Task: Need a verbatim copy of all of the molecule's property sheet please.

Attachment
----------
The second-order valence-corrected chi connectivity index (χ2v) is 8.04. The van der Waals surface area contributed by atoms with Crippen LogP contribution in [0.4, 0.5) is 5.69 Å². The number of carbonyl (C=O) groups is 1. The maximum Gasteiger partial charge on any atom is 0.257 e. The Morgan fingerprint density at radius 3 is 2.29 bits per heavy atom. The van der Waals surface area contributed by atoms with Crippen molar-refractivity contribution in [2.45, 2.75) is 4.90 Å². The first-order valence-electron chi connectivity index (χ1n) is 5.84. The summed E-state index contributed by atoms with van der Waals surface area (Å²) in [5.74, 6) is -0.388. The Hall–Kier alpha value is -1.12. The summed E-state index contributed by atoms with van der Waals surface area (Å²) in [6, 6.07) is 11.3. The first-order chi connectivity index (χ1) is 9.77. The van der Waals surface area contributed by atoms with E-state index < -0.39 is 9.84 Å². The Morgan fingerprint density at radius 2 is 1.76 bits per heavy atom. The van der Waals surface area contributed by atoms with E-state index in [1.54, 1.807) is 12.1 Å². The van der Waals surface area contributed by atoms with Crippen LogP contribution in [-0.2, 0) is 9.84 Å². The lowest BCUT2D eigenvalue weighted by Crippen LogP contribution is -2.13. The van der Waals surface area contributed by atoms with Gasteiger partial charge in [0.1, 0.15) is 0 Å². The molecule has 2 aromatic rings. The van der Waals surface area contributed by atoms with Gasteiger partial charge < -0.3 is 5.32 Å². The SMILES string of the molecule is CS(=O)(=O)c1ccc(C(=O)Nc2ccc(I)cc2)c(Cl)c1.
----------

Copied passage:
The second-order valence-corrected chi connectivity index (χ2v) is 8.04. The van der Waals surface area contributed by atoms with Crippen LogP contribution in [0.4, 0.5) is 5.69 Å². The number of carbonyl (C=O) groups is 1. The maximum Gasteiger partial charge on any atom is 0.257 e. The Morgan fingerprint density at radius 3 is 2.29 bits per heavy atom. The van der Waals surface area contributed by atoms with Crippen molar-refractivity contribution in [2.45, 2.75) is 4.90 Å². The first-order valence-electron chi connectivity index (χ1n) is 5.84. The summed E-state index contributed by atoms with van der Waals surface area (Å²) in [5.74, 6) is -0.388. The Hall–Kier alpha value is -1.12. The summed E-state index contributed by atoms with van der Waals surface area (Å²) in [6, 6.07) is 11.3. The first-order chi connectivity index (χ1) is 9.77. The van der Waals surface area contributed by atoms with E-state index < -0.39 is 9.84 Å². The Morgan fingerprint density at radius 2 is 1.76 bits per heavy atom. The van der Waals surface area contributed by atoms with E-state index in [1.54, 1.807) is 12.1 Å². The van der Waals surface area contributed by atoms with Crippen LogP contribution in [-0.2, 0) is 9.84 Å². The lowest BCUT2D eigenvalue weighted by Crippen LogP contribution is -2.13. The van der Waals surface area contributed by atoms with Gasteiger partial charge in [0.1, 0.15) is 0 Å². The molecule has 2 aromatic rings. The van der Waals surface area contributed by atoms with Gasteiger partial charge < -0.3 is 5.32 Å². The SMILES string of the molecule is CS(=O)(=O)c1ccc(C(=O)Nc2ccc(I)cc2)c(Cl)c1.